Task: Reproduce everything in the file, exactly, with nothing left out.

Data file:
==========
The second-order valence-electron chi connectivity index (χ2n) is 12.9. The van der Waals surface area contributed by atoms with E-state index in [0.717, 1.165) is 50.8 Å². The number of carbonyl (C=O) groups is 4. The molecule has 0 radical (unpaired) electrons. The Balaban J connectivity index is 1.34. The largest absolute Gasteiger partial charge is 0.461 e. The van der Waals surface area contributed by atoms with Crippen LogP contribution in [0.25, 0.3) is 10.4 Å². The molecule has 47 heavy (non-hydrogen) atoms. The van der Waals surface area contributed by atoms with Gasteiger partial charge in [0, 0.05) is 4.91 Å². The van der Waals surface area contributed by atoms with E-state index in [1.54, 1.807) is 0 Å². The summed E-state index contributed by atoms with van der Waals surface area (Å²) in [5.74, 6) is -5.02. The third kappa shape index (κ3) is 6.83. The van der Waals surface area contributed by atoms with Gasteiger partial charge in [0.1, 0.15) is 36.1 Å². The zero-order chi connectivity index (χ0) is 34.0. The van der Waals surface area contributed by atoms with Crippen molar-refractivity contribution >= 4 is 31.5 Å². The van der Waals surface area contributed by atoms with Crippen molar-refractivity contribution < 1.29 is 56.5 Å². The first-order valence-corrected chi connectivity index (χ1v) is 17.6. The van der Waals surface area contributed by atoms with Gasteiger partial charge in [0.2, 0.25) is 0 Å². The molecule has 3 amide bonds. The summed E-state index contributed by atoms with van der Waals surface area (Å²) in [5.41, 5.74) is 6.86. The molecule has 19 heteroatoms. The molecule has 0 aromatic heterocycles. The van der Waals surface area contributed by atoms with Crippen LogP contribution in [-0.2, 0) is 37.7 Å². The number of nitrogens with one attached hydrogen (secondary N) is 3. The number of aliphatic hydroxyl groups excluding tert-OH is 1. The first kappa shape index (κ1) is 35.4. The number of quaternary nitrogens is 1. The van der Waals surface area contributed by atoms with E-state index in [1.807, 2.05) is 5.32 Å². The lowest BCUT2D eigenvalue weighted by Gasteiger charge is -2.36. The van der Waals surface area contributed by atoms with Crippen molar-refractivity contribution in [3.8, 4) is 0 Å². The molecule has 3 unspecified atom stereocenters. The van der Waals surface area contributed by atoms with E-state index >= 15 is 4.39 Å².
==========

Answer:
The second-order valence-electron chi connectivity index (χ2n) is 12.9. The van der Waals surface area contributed by atoms with E-state index in [0.717, 1.165) is 50.8 Å². The number of carbonyl (C=O) groups is 4. The molecule has 0 radical (unpaired) electrons. The Balaban J connectivity index is 1.34. The largest absolute Gasteiger partial charge is 0.461 e. The van der Waals surface area contributed by atoms with Crippen LogP contribution in [0.25, 0.3) is 10.4 Å². The molecule has 47 heavy (non-hydrogen) atoms. The van der Waals surface area contributed by atoms with Gasteiger partial charge in [0, 0.05) is 4.91 Å². The van der Waals surface area contributed by atoms with E-state index in [1.54, 1.807) is 0 Å². The summed E-state index contributed by atoms with van der Waals surface area (Å²) in [5.74, 6) is -5.02. The third kappa shape index (κ3) is 6.83. The van der Waals surface area contributed by atoms with Gasteiger partial charge in [0.1, 0.15) is 36.1 Å². The zero-order chi connectivity index (χ0) is 34.0. The van der Waals surface area contributed by atoms with Crippen molar-refractivity contribution >= 4 is 31.5 Å². The van der Waals surface area contributed by atoms with Crippen molar-refractivity contribution < 1.29 is 56.5 Å². The first-order valence-corrected chi connectivity index (χ1v) is 17.6. The van der Waals surface area contributed by atoms with Gasteiger partial charge in [0.2, 0.25) is 0 Å². The molecule has 3 amide bonds. The summed E-state index contributed by atoms with van der Waals surface area (Å²) in [5.41, 5.74) is 6.86. The molecule has 19 heteroatoms. The molecule has 0 aromatic heterocycles. The van der Waals surface area contributed by atoms with Crippen LogP contribution in [-0.2, 0) is 37.7 Å². The number of nitrogens with one attached hydrogen (secondary N) is 3. The number of aliphatic hydroxyl groups excluding tert-OH is 1. The first kappa shape index (κ1) is 35.4. The number of quaternary nitrogens is 1. The van der Waals surface area contributed by atoms with E-state index in [1.807, 2.05) is 5.32 Å². The lowest BCUT2D eigenvalue weighted by Gasteiger charge is -2.36. The van der Waals surface area contributed by atoms with Crippen molar-refractivity contribution in [3.8, 4) is 0 Å². The molecule has 3 unspecified atom stereocenters. The van der Waals surface area contributed by atoms with E-state index >= 15 is 4.39 Å².